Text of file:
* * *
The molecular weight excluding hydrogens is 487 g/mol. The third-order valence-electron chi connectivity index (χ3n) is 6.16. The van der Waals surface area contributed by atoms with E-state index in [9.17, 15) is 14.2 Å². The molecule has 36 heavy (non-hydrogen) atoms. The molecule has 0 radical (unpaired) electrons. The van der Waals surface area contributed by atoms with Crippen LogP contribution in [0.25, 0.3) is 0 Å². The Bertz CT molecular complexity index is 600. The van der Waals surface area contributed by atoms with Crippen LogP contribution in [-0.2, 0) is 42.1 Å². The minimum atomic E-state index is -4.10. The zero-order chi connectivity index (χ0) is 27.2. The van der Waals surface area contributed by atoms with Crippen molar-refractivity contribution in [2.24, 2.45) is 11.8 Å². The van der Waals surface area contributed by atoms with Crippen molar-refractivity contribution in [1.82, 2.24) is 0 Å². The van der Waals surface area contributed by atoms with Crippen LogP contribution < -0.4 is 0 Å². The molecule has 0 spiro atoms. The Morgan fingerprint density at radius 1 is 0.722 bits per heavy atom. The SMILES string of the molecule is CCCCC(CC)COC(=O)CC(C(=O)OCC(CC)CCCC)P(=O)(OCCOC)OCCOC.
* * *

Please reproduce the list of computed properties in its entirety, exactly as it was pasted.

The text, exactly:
The molecular weight excluding hydrogens is 487 g/mol. The third-order valence-electron chi connectivity index (χ3n) is 6.16. The van der Waals surface area contributed by atoms with E-state index in [9.17, 15) is 14.2 Å². The molecule has 36 heavy (non-hydrogen) atoms. The molecule has 0 radical (unpaired) electrons. The van der Waals surface area contributed by atoms with Crippen LogP contribution in [0.25, 0.3) is 0 Å². The Bertz CT molecular complexity index is 600. The van der Waals surface area contributed by atoms with Crippen LogP contribution in [-0.2, 0) is 42.1 Å². The minimum atomic E-state index is -4.10. The zero-order chi connectivity index (χ0) is 27.2. The van der Waals surface area contributed by atoms with Crippen molar-refractivity contribution in [2.24, 2.45) is 11.8 Å². The van der Waals surface area contributed by atoms with Crippen molar-refractivity contribution in [1.82, 2.24) is 0 Å². The van der Waals surface area contributed by atoms with Crippen LogP contribution < -0.4 is 0 Å². The molecule has 0 spiro atoms. The Morgan fingerprint density at radius 1 is 0.722 bits per heavy atom. The SMILES string of the molecule is CCCCC(CC)COC(=O)CC(C(=O)OCC(CC)CCCC)P(=O)(OCCOC)OCCOC.